iPhone Photo Tips
This spring my web developer, Tanya, told me I needed an iPhone.
In this month’s Exposed! we look at ways to improve your iPhone photos…
Tanya insisted I get an iPhone to aid instant uploads for marketing through Facebook, Twitter, etc.
I was trapped in the slow quality of an SLR.
I am used to the process of carefully creating a fine photograph, download, process, archive and then present the photos. That takes time (and makes the best photos.)
I wasn’t taking many photos for social media because the SLR process is so consuming. Our Photo Tips site lacked photos!
So I grudgingly bought an iPhone. I wasn’t happy. It was something new to learn and I’ve never been a quick/easy learner (I am convinced that helped me be a good teacher – I know how hard it is to learn so I found easy ways to explain complex ideas.)
I bought the phone but needed a steep learning curve to propel me towards better iPhone photos. I took one of our own courses – Smartphone Photography with Blair Gable.
After the photo class I started shooting and enjoying the instant gratification of “shoot and share.”
Here are a few tips I’ve learned since buying the iPhone. This is also your homework!:
• Touch the screen where you want to expose.
This makes the iPhone useable as a camera in my mind. All cameras aim to make photos mid-tone grey – and if you are taking pictures of subjects that are predominantly white the camera will make the whites grey. In a scene with many brights and darks touch the midtown areas (blue sky, road surface, wood floors) and your picture has a better chance of coming out well exposed.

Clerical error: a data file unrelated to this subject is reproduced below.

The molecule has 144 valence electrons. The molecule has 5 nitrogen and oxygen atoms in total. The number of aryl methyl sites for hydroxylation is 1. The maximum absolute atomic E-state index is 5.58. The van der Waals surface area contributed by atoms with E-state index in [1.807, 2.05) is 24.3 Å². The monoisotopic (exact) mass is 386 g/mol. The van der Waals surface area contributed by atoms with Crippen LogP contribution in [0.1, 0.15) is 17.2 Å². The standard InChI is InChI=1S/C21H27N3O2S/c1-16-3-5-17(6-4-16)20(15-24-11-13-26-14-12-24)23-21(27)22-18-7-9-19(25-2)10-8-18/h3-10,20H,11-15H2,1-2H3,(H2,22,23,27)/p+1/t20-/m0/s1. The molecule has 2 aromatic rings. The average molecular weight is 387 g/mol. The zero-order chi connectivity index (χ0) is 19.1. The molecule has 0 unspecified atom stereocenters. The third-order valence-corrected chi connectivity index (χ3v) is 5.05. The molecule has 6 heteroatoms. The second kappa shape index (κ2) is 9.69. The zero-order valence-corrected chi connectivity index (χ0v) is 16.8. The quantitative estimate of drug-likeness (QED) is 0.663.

• Don’t use the flash.
It’s anemic (underpowered.)
• Avoid low light situations with the iPhone.
In low light the iso is pumped up high and that means big, grainy chunks of sand will texture your photo.
• Explore the world of social media.
Instagram, Facebook, Pinterest and others offer fun photo communities to share and make friends.
• Take a photo course! (This is my ProPerspective!)
I was frustrated with my iPhone when I bought it.
The pictures I took were crappy. I wasn’t impressed – especially after being used to the complex control I had with my regular cameras.
Taking a course with an expert like Blair Gable hurled my iPhone photo experiences into fun, smiles and better photos. All I needed was some direction and support. Easy!
… So I embraced the instant gratification of the iPhone. It’s helped our new site PrimePhotoTips and I also find I am taking more pictures of our family!
Thanks Tanya and Blair.
Explore the iPhone.
Get some help (Blair is offering On-Location Lighting this fall)